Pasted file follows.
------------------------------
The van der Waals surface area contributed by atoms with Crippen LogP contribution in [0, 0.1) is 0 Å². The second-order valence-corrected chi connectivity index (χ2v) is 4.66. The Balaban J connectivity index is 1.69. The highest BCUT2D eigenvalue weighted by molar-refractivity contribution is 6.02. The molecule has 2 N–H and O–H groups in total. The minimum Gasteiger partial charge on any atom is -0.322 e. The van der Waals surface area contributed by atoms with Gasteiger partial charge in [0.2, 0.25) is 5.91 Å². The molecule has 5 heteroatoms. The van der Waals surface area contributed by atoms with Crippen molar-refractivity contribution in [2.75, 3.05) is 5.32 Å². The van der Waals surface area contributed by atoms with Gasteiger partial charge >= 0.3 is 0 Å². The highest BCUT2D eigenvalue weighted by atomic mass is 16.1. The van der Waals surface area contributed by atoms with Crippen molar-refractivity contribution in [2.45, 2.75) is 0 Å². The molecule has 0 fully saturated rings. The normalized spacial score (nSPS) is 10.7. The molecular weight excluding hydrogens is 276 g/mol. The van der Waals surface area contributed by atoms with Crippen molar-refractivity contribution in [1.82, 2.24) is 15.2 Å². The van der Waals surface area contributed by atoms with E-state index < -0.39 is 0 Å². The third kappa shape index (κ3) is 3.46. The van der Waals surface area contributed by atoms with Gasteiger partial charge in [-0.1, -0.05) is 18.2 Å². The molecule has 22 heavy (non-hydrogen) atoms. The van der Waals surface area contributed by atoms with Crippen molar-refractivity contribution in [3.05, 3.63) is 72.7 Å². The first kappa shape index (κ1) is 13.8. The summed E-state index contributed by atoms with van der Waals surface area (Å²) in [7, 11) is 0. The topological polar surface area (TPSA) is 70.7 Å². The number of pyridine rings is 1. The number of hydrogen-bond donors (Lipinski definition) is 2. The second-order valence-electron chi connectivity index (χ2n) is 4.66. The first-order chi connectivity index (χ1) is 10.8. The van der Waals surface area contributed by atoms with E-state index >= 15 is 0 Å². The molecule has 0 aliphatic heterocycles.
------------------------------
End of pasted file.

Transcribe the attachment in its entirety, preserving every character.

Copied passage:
The van der Waals surface area contributed by atoms with Crippen LogP contribution in [0, 0.1) is 0 Å². The second-order valence-corrected chi connectivity index (χ2v) is 4.66. The Balaban J connectivity index is 1.69. The highest BCUT2D eigenvalue weighted by molar-refractivity contribution is 6.02. The molecule has 2 N–H and O–H groups in total. The minimum Gasteiger partial charge on any atom is -0.322 e. The van der Waals surface area contributed by atoms with Gasteiger partial charge in [0.2, 0.25) is 5.91 Å². The molecule has 5 heteroatoms. The van der Waals surface area contributed by atoms with Crippen molar-refractivity contribution in [2.75, 3.05) is 5.32 Å². The van der Waals surface area contributed by atoms with Gasteiger partial charge >= 0.3 is 0 Å². The highest BCUT2D eigenvalue weighted by atomic mass is 16.1. The van der Waals surface area contributed by atoms with Crippen molar-refractivity contribution in [2.45, 2.75) is 0 Å². The molecule has 0 fully saturated rings. The normalized spacial score (nSPS) is 10.7. The molecular weight excluding hydrogens is 276 g/mol. The van der Waals surface area contributed by atoms with Crippen molar-refractivity contribution in [1.82, 2.24) is 15.2 Å². The van der Waals surface area contributed by atoms with E-state index < -0.39 is 0 Å². The third kappa shape index (κ3) is 3.46. The van der Waals surface area contributed by atoms with Gasteiger partial charge in [-0.1, -0.05) is 18.2 Å². The molecule has 22 heavy (non-hydrogen) atoms. The van der Waals surface area contributed by atoms with Crippen molar-refractivity contribution in [3.05, 3.63) is 72.7 Å². The first kappa shape index (κ1) is 13.8. The summed E-state index contributed by atoms with van der Waals surface area (Å²) in [7, 11) is 0. The topological polar surface area (TPSA) is 70.7 Å². The number of pyridine rings is 1. The number of hydrogen-bond donors (Lipinski definition) is 2. The second-order valence-electron chi connectivity index (χ2n) is 4.66. The first-order chi connectivity index (χ1) is 10.8. The van der Waals surface area contributed by atoms with E-state index >= 15 is 0 Å². The molecule has 0 aliphatic heterocycles.